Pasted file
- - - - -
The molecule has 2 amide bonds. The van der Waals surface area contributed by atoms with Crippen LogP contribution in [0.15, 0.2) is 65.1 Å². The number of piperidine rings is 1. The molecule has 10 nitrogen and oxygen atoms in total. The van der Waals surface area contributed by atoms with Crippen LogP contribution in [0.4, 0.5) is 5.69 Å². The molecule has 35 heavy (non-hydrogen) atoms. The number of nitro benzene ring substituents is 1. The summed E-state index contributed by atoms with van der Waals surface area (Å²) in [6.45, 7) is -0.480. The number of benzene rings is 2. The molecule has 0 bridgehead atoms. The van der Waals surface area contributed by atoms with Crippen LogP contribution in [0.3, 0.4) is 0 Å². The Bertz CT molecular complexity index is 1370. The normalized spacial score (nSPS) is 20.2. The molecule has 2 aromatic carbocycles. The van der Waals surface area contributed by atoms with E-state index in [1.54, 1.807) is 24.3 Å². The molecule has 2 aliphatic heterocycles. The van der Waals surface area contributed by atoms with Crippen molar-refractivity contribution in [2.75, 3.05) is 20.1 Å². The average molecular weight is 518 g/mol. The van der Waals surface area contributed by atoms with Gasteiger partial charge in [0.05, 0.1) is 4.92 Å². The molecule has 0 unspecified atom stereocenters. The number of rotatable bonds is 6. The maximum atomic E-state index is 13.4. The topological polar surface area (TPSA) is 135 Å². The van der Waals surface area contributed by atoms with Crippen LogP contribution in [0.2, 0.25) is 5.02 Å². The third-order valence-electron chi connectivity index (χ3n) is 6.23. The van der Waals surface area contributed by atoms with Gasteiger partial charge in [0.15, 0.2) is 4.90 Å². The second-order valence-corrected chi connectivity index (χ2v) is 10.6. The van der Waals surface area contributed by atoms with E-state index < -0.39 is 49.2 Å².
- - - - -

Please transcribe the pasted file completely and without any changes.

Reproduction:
The molecule has 2 amide bonds. The van der Waals surface area contributed by atoms with Crippen LogP contribution in [0.15, 0.2) is 65.1 Å². The number of piperidine rings is 1. The molecule has 10 nitrogen and oxygen atoms in total. The van der Waals surface area contributed by atoms with Crippen LogP contribution in [0.4, 0.5) is 5.69 Å². The molecule has 35 heavy (non-hydrogen) atoms. The number of nitro benzene ring substituents is 1. The summed E-state index contributed by atoms with van der Waals surface area (Å²) in [6.45, 7) is -0.480. The number of benzene rings is 2. The molecule has 0 bridgehead atoms. The van der Waals surface area contributed by atoms with Crippen LogP contribution in [0.3, 0.4) is 0 Å². The Bertz CT molecular complexity index is 1370. The normalized spacial score (nSPS) is 20.2. The molecule has 2 aromatic carbocycles. The van der Waals surface area contributed by atoms with E-state index in [1.54, 1.807) is 24.3 Å². The molecule has 2 aliphatic heterocycles. The van der Waals surface area contributed by atoms with Crippen molar-refractivity contribution in [2.75, 3.05) is 20.1 Å². The average molecular weight is 518 g/mol. The van der Waals surface area contributed by atoms with Gasteiger partial charge in [0.05, 0.1) is 4.92 Å². The molecule has 0 unspecified atom stereocenters. The number of rotatable bonds is 6. The maximum atomic E-state index is 13.4. The topological polar surface area (TPSA) is 135 Å². The van der Waals surface area contributed by atoms with Crippen LogP contribution in [0.2, 0.25) is 5.02 Å². The third-order valence-electron chi connectivity index (χ3n) is 6.23. The van der Waals surface area contributed by atoms with Gasteiger partial charge in [0.15, 0.2) is 4.90 Å². The second-order valence-corrected chi connectivity index (χ2v) is 10.6. The van der Waals surface area contributed by atoms with E-state index < -0.39 is 49.2 Å².